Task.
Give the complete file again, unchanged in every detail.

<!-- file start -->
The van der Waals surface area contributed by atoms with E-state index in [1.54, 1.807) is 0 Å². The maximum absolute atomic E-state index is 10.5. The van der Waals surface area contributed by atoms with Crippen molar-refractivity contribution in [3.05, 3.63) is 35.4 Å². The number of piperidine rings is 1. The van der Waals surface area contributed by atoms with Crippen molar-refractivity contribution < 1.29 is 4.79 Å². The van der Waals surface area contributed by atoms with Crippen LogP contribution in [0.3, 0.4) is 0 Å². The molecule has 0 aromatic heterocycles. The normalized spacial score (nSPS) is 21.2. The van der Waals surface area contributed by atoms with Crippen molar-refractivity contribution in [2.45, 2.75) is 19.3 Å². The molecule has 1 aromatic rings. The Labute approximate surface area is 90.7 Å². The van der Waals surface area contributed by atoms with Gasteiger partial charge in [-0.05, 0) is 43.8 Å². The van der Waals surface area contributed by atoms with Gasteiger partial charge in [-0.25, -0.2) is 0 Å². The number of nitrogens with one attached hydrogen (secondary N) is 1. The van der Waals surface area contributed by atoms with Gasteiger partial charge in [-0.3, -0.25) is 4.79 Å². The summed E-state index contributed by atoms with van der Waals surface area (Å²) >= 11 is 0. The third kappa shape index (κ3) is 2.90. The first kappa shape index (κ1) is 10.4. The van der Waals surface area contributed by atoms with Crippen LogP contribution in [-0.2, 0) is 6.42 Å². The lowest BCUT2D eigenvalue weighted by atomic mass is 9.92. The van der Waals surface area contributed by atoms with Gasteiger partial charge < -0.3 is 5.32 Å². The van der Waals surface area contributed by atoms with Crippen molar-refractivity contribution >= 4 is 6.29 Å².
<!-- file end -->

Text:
The van der Waals surface area contributed by atoms with E-state index in [1.54, 1.807) is 0 Å². The maximum absolute atomic E-state index is 10.5. The van der Waals surface area contributed by atoms with Crippen molar-refractivity contribution in [3.05, 3.63) is 35.4 Å². The number of piperidine rings is 1. The van der Waals surface area contributed by atoms with Crippen molar-refractivity contribution < 1.29 is 4.79 Å². The van der Waals surface area contributed by atoms with Crippen LogP contribution in [0.3, 0.4) is 0 Å². The molecule has 0 aromatic heterocycles. The normalized spacial score (nSPS) is 21.2. The van der Waals surface area contributed by atoms with Crippen molar-refractivity contribution in [2.45, 2.75) is 19.3 Å². The molecule has 1 aromatic rings. The Labute approximate surface area is 90.7 Å². The van der Waals surface area contributed by atoms with Gasteiger partial charge in [-0.05, 0) is 43.8 Å². The van der Waals surface area contributed by atoms with Gasteiger partial charge in [-0.25, -0.2) is 0 Å². The number of nitrogens with one attached hydrogen (secondary N) is 1. The van der Waals surface area contributed by atoms with Gasteiger partial charge in [-0.3, -0.25) is 4.79 Å². The summed E-state index contributed by atoms with van der Waals surface area (Å²) >= 11 is 0. The third kappa shape index (κ3) is 2.90. The first kappa shape index (κ1) is 10.4. The van der Waals surface area contributed by atoms with Crippen LogP contribution in [-0.2, 0) is 6.42 Å². The lowest BCUT2D eigenvalue weighted by atomic mass is 9.92. The van der Waals surface area contributed by atoms with Gasteiger partial charge < -0.3 is 5.32 Å². The van der Waals surface area contributed by atoms with Crippen molar-refractivity contribution >= 4 is 6.29 Å².